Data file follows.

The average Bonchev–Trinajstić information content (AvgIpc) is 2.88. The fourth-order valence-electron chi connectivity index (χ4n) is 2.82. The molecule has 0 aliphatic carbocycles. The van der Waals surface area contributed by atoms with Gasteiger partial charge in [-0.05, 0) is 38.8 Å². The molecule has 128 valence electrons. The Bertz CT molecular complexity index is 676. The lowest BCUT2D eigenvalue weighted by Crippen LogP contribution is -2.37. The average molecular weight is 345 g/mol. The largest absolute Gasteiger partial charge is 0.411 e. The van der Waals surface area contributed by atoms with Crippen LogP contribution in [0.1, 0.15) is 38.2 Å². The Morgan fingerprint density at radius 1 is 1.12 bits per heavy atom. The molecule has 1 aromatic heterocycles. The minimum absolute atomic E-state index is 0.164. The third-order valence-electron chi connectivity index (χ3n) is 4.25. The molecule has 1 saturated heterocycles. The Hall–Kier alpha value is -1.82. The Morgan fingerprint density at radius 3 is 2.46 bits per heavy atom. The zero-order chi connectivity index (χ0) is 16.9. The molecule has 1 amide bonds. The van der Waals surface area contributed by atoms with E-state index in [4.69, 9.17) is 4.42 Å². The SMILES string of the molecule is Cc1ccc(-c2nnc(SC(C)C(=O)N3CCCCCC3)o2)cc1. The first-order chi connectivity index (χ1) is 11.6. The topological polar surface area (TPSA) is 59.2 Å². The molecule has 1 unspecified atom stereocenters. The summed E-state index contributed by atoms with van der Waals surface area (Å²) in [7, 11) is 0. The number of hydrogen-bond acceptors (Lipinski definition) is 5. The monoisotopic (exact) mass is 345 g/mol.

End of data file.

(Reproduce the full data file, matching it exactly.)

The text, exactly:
The average Bonchev–Trinajstić information content (AvgIpc) is 2.88. The fourth-order valence-electron chi connectivity index (χ4n) is 2.82. The molecule has 0 aliphatic carbocycles. The van der Waals surface area contributed by atoms with Gasteiger partial charge in [-0.05, 0) is 38.8 Å². The molecule has 128 valence electrons. The Bertz CT molecular complexity index is 676. The lowest BCUT2D eigenvalue weighted by Crippen LogP contribution is -2.37. The average molecular weight is 345 g/mol. The largest absolute Gasteiger partial charge is 0.411 e. The van der Waals surface area contributed by atoms with Crippen LogP contribution in [0.1, 0.15) is 38.2 Å². The Morgan fingerprint density at radius 1 is 1.12 bits per heavy atom. The molecule has 1 aromatic heterocycles. The minimum absolute atomic E-state index is 0.164. The third-order valence-electron chi connectivity index (χ3n) is 4.25. The molecule has 1 saturated heterocycles. The Hall–Kier alpha value is -1.82. The Morgan fingerprint density at radius 3 is 2.46 bits per heavy atom. The zero-order chi connectivity index (χ0) is 16.9. The molecule has 1 amide bonds. The van der Waals surface area contributed by atoms with E-state index in [4.69, 9.17) is 4.42 Å². The SMILES string of the molecule is Cc1ccc(-c2nnc(SC(C)C(=O)N3CCCCCC3)o2)cc1. The first-order chi connectivity index (χ1) is 11.6. The topological polar surface area (TPSA) is 59.2 Å². The molecule has 1 unspecified atom stereocenters. The summed E-state index contributed by atoms with van der Waals surface area (Å²) in [7, 11) is 0. The number of hydrogen-bond acceptors (Lipinski definition) is 5. The monoisotopic (exact) mass is 345 g/mol.